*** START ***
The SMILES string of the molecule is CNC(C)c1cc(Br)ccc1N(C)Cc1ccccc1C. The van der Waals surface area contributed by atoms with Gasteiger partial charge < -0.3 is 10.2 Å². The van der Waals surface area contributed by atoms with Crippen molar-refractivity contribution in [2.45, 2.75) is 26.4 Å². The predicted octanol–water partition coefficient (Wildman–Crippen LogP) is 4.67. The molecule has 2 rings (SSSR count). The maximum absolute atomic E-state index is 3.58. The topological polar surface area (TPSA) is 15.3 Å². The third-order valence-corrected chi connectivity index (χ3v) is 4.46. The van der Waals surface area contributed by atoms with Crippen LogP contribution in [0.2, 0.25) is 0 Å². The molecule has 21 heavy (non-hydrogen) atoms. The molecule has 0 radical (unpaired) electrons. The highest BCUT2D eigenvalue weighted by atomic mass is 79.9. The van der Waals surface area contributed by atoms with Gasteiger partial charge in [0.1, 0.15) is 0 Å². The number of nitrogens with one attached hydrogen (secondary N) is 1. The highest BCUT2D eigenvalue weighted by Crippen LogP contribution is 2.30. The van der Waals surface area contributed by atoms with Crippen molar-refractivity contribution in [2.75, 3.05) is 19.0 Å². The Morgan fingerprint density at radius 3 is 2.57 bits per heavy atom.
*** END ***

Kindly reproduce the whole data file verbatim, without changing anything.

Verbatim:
The SMILES string of the molecule is CNC(C)c1cc(Br)ccc1N(C)Cc1ccccc1C. The van der Waals surface area contributed by atoms with Gasteiger partial charge < -0.3 is 10.2 Å². The van der Waals surface area contributed by atoms with Crippen molar-refractivity contribution in [2.45, 2.75) is 26.4 Å². The predicted octanol–water partition coefficient (Wildman–Crippen LogP) is 4.67. The molecule has 2 rings (SSSR count). The maximum absolute atomic E-state index is 3.58. The topological polar surface area (TPSA) is 15.3 Å². The third-order valence-corrected chi connectivity index (χ3v) is 4.46. The van der Waals surface area contributed by atoms with Crippen LogP contribution in [0.2, 0.25) is 0 Å². The molecule has 21 heavy (non-hydrogen) atoms. The molecule has 0 radical (unpaired) electrons. The highest BCUT2D eigenvalue weighted by atomic mass is 79.9. The van der Waals surface area contributed by atoms with Gasteiger partial charge in [0.1, 0.15) is 0 Å². The number of nitrogens with one attached hydrogen (secondary N) is 1. The highest BCUT2D eigenvalue weighted by Crippen LogP contribution is 2.30. The van der Waals surface area contributed by atoms with Crippen molar-refractivity contribution in [2.75, 3.05) is 19.0 Å². The Morgan fingerprint density at radius 3 is 2.57 bits per heavy atom.